First published: UK, Collins, 1956; US, Harper, 1956; also published as Death and Daisy Bland, Dell 1960
A dull crime novel. Or, if you’re Julian Symons, “The whole story has an air of reality which puts it worlds away from the standard machine-made mystery. All this is brilliantly handled.”
Daisy Bland, “a child of nature”, falls in love with Hugo Chesterman, cat burglar with a heart of gold. Hugo kills a man halfway through, and his closest friend Jacko manipulates Daisy into giving the fatal evidence that condemns him to death.
There’s a lot of psychology. Hugo is a criminal because he hated his father, and transferred that hatred to authority and society at large; and he’s a manic depressive with claustrophobia, which may be due either to “the rigid and intolerable oppression of his father’s personality, or in some remote, buried memory of the womb and the struggle for birth”. Jacko, meanwhile, is impotent, which brews within him “some explosive mixture, barely under control, of self-pity, resentment, malice”.
There are also several passages of what is either meant to be “literary” writing, or parodies of D. H. Lawrence:
He gazed at her a moment across the little room. With a rush of excitement and terror, she saw his dark face change. His eyes, piercing bright, seemed to pin her against the wall where she stood. She felt impaled, powerless, yet wildly acquiescent. He was a stranger, he was a hawk hovering to swoop down upon her. They came together as if whirled by a clap of wind out of a cloudless sky. She was naked, staring up at him transfixed, an animal in a snare shamming dead under the poacher’s hands, then quivering and struggling. But the pain was good, the surrender and fierce abjection were wonderful; and presently she heard him say, ‘There’s no one like you, my love.’ … They were upstairs again: and this time Daisy came into full possession of her womanhood. She could not have enough of him. ‘Master! Master!’ her peasant blood cried out. She went to sleep, still sobbing with pleasure, a scent of wallflowers from the window-boxes blowing into the room.
A brilliant piece of work. Nicholas Blake is a master of the detective story.
Nicholas Blake’s shrewd plot-building and bizarre humour yield place several times to the splendour of Cecil Day Lewis language.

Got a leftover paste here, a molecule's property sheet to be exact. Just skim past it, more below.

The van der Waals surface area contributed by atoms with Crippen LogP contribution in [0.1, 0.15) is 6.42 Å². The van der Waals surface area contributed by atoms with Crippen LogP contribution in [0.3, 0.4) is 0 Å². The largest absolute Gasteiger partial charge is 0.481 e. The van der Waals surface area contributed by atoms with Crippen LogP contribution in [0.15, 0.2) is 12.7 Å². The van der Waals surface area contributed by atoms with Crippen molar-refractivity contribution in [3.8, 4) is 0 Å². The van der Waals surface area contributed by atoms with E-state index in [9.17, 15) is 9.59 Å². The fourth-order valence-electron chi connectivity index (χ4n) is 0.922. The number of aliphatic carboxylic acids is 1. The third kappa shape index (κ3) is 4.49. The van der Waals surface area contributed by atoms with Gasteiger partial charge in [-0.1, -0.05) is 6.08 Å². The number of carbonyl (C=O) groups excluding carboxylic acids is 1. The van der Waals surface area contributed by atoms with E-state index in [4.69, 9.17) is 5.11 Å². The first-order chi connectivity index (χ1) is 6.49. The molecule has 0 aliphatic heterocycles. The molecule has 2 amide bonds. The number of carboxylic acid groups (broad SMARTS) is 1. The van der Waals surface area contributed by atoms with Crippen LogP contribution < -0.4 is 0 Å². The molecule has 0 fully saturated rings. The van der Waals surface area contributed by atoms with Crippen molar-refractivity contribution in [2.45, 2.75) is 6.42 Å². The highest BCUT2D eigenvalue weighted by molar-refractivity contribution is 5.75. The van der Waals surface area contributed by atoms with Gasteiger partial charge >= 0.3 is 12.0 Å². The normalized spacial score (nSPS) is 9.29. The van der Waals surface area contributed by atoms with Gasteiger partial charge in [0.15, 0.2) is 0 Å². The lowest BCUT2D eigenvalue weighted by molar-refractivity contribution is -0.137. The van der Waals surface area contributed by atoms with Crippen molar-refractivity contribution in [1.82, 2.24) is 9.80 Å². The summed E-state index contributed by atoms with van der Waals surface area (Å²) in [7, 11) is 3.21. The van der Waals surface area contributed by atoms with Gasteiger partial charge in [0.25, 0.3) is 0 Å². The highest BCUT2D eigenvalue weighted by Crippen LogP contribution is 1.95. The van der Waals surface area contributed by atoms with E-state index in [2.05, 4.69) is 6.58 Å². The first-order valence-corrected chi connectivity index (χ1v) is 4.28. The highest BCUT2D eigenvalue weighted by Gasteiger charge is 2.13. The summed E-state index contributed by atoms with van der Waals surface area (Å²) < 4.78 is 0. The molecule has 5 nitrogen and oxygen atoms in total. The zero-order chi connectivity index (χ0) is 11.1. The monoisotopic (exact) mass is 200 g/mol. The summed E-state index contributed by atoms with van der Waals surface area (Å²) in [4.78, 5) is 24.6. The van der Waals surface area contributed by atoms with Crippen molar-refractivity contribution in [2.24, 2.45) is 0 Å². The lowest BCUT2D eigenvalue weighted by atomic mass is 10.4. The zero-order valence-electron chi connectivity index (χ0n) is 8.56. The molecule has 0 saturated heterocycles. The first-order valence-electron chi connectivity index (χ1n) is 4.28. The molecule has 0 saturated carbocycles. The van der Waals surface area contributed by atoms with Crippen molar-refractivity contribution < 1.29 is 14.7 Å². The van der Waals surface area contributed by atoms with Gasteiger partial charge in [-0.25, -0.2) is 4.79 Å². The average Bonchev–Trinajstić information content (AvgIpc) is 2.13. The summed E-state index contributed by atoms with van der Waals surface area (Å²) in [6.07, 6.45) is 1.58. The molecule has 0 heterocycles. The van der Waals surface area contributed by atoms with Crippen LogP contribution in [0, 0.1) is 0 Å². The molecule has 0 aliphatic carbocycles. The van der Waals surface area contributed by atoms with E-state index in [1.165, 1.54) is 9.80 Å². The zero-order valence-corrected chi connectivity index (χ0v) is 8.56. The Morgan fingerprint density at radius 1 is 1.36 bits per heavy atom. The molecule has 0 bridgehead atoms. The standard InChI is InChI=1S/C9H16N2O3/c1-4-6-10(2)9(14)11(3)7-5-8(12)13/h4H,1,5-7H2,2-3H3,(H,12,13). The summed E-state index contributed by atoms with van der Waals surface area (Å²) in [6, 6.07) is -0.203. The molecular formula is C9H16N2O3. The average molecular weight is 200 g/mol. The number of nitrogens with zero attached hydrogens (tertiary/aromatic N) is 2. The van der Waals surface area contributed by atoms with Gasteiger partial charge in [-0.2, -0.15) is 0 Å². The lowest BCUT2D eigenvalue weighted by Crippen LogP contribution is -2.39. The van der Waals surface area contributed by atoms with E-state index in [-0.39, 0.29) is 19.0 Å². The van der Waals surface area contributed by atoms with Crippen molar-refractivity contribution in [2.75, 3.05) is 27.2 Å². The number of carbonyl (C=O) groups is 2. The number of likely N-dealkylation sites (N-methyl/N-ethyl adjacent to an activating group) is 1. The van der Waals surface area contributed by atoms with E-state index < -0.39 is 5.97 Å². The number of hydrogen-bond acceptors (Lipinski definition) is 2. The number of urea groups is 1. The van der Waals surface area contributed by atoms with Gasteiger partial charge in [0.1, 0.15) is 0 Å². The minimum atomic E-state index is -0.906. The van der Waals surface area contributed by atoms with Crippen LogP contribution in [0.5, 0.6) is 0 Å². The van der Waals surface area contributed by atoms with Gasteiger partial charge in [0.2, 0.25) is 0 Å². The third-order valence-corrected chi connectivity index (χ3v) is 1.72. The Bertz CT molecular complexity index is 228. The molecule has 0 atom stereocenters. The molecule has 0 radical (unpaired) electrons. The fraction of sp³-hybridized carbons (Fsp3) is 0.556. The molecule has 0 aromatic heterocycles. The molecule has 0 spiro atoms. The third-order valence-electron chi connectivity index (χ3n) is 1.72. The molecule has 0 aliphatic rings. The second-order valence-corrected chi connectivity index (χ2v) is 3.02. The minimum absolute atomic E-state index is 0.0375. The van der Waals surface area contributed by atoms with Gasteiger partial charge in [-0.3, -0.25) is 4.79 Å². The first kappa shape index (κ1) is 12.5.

Manchester Guardian (Patricia Hodgart, 17th January 1956):
Miss [Alberta] Murphy, an American novelist [and author of The Lilac Caprice], has almost certainly done a course in Creative Writing (this may be libellous, but is kindly meant); one wishes that many English writers could do the same as a remedy for the slipshod amateurishness which distinguishes so much of their writing. Nicholas Blake, for example, who should know better, is guilty in A Tangled Web of a banality of expression and a positive disregard for style which rob it of any psychological subtlety it may be supposed to have. Consequently this story of a young burglar and his mistress, betrayed by their closest friend, excites neither pity nor pleasure but merely a sense of dreary squalor.
Times Literary Supplement (Philip John Stead, 20th January 1956):
In A Tangled Web Mr. Nicholas Blake leaves the novel of detection for the crime-novel in which character counts for more than clues. He bases it on certain real-life happenings of some fifty years ago and tells the tale of a ne’er-do-well young man of good family who has resorted to burglary as a livelihood and of the simple young shop-girl who becomes his mistress. The story is compelling and the quality of the writing is often delightful—“a young man with a poacher’s face, who came upon you out of the blue of a May morning and kicked hat-boxes into laburnum trees”: thus candidly begins the idyll which turns into something of almost tragic interest. Hugo and Daisy are sound characters and their relationship is made perfectly credible, but the part played in the later stages of the book by their sinister friend Jaques is less easy to accept, however faithfully it may have been traced from the records on which the story is founded. One question recurs in the reader’s mind: why has Mr. Blake found it necessary to transplant the action from the Edwardian atmosphere in which its counterpart took place to the present day? Herein seems to lie the source of any weakness the book possesses. The evil surgeon would be a more probable person in a more rigid and stuffy social context and Daisy’s ingenuousness would perhaps be even more natural in its “period” setting.
The Saturday Review (Sergeant Cuff, 22nd September 1956):
Cotswold cutie. 17, of “peasant blood,” falls for posh crook; crime career climaxes in cop killing. Diffuse performance has characters named Charles Poore, Bruce Rogers; pace nowhere precipitate. Too long.